In the new facility, which was still pretty heavy in terms of Medicaid recipients, but had a resident population that was mostly Caucasian, my mother got better care. No facility is perfect, especially if there are a lot of Medicaid beds, because funding and therefore staffing are always concerns. But she was happier, the nurse managers and social workers were long-term employees and very familiar with her concerns and needs. She spent the last 4 years of her life there (until 1 year ago this week), and was much more content. And when it was time for my Dad to be placed in a facility, he requested to be placed there as well.  And he died there (3 years ago this week, actually), and they took relatively good care of him while he was declining and while he was dying.

So, you can see why the study discussed in this article, which analyzed data collected between 1994 and 2004 from over 11,500 nursing homes across the United States, confirms for me what I already knew on a personal level.  That it's rough being poor and old, or poor and old and mentally ill, and it's even rougher being poor and old and African American.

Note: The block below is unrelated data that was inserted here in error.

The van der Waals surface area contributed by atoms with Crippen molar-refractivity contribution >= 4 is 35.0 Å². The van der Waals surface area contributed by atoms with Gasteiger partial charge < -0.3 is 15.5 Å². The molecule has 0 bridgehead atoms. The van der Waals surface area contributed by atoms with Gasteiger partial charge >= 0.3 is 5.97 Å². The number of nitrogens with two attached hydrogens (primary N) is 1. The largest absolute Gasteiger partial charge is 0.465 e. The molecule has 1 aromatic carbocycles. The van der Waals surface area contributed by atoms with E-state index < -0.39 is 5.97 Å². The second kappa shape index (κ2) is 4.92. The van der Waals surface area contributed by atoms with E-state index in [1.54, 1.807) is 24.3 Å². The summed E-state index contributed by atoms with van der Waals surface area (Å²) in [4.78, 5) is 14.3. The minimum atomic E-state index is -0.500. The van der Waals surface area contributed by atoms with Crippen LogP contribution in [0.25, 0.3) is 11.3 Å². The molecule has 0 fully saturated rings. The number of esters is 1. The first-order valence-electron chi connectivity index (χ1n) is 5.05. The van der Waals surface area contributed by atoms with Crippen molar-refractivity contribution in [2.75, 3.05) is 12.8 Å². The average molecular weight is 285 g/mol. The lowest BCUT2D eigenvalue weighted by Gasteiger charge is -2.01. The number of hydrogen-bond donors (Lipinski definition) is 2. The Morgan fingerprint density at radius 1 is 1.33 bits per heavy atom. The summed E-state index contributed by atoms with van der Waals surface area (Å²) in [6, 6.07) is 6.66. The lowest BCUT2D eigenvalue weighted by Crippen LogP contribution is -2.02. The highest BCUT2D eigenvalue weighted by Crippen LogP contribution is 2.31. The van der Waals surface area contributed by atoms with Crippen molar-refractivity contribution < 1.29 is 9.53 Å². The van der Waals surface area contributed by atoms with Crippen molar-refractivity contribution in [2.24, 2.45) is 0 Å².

Sunday, September 1, 2013

Letting go of my parents... And of my regrets


It's September, the month my mother was born, the month my parents were married, and the month they each passed away - on the same day, two years apart.

My mother has been gone almost a year, and my father, three. For so many years, I have carried the burdens of guilt and obligation. Guilt for my mother's mental illness, for my parents' unhappiness, for leaving them to save myself as a teenager. Guilt over what happened to me after leaving them. And after years of personal work to let go of the guilt, there was the sense of obligation for their care and well-being as they became more frail and unwell in later life.

In total, I spent twelve years bearing the obligation for that care. Voluntarily bearing it. I complained, I resented, I enlisted what sibling help I could get, when I could get it. After my first breast cancer diagnosis, I was advised to give up some of the responsibility for their care, but no one else was offering to take it on, so I kept going. After my second breast cancer diagnosis five years later, I gave up the responsibility of  being their health care proxy and power of attorney as soon as my sister offered to take that on. When she hinted at my resuming those roles a few years later, I refused.

Although I was not their proxy or POA, because I lived in the same city, I was the one showing up in the ER or nursing home when they had a health crisis. I was the one pushing for my Dad's transfers to higher levels of care when everyone else would have left him be. It was my brother John and I who lived here and visited them both regularly. In my Dad's last year, I read to him every week after he lost his eyesight. And I sat by his side for his final days, watching him die, trying to keep him calm and comfortable.